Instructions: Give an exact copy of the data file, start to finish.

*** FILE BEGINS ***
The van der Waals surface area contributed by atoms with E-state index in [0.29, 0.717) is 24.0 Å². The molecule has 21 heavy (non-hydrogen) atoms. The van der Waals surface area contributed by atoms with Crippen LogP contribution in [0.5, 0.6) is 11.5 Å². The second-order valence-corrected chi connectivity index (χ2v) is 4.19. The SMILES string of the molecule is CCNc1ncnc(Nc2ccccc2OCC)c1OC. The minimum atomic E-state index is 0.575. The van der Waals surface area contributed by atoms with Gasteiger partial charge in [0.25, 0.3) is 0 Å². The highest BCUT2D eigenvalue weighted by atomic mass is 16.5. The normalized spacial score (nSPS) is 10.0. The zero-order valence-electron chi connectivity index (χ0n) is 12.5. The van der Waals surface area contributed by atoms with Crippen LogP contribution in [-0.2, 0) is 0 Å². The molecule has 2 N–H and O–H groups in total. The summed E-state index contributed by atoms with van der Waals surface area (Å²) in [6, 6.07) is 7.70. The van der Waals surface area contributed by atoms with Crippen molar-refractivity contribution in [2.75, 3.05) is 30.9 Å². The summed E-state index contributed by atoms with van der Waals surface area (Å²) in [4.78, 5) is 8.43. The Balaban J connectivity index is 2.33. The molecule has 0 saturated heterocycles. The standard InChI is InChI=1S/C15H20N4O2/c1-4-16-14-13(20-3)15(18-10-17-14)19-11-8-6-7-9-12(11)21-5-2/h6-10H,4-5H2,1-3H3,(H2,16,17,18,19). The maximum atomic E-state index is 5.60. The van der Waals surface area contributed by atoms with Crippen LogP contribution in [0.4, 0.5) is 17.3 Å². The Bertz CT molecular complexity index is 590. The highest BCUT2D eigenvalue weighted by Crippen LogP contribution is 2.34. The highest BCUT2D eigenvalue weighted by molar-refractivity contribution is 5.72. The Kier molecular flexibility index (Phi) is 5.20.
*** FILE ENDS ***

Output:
The van der Waals surface area contributed by atoms with E-state index in [0.29, 0.717) is 24.0 Å². The molecule has 21 heavy (non-hydrogen) atoms. The van der Waals surface area contributed by atoms with Crippen LogP contribution in [0.5, 0.6) is 11.5 Å². The second-order valence-corrected chi connectivity index (χ2v) is 4.19. The SMILES string of the molecule is CCNc1ncnc(Nc2ccccc2OCC)c1OC. The minimum atomic E-state index is 0.575. The van der Waals surface area contributed by atoms with Gasteiger partial charge in [0.25, 0.3) is 0 Å². The highest BCUT2D eigenvalue weighted by atomic mass is 16.5. The normalized spacial score (nSPS) is 10.0. The zero-order valence-electron chi connectivity index (χ0n) is 12.5. The van der Waals surface area contributed by atoms with Crippen LogP contribution in [-0.2, 0) is 0 Å². The molecule has 2 N–H and O–H groups in total. The summed E-state index contributed by atoms with van der Waals surface area (Å²) in [6, 6.07) is 7.70. The van der Waals surface area contributed by atoms with Crippen molar-refractivity contribution in [2.75, 3.05) is 30.9 Å². The summed E-state index contributed by atoms with van der Waals surface area (Å²) in [4.78, 5) is 8.43. The Balaban J connectivity index is 2.33. The molecule has 0 saturated heterocycles. The standard InChI is InChI=1S/C15H20N4O2/c1-4-16-14-13(20-3)15(18-10-17-14)19-11-8-6-7-9-12(11)21-5-2/h6-10H,4-5H2,1-3H3,(H2,16,17,18,19). The maximum atomic E-state index is 5.60. The van der Waals surface area contributed by atoms with Crippen LogP contribution in [0.4, 0.5) is 17.3 Å². The Bertz CT molecular complexity index is 590. The highest BCUT2D eigenvalue weighted by Crippen LogP contribution is 2.34. The highest BCUT2D eigenvalue weighted by molar-refractivity contribution is 5.72. The Kier molecular flexibility index (Phi) is 5.20.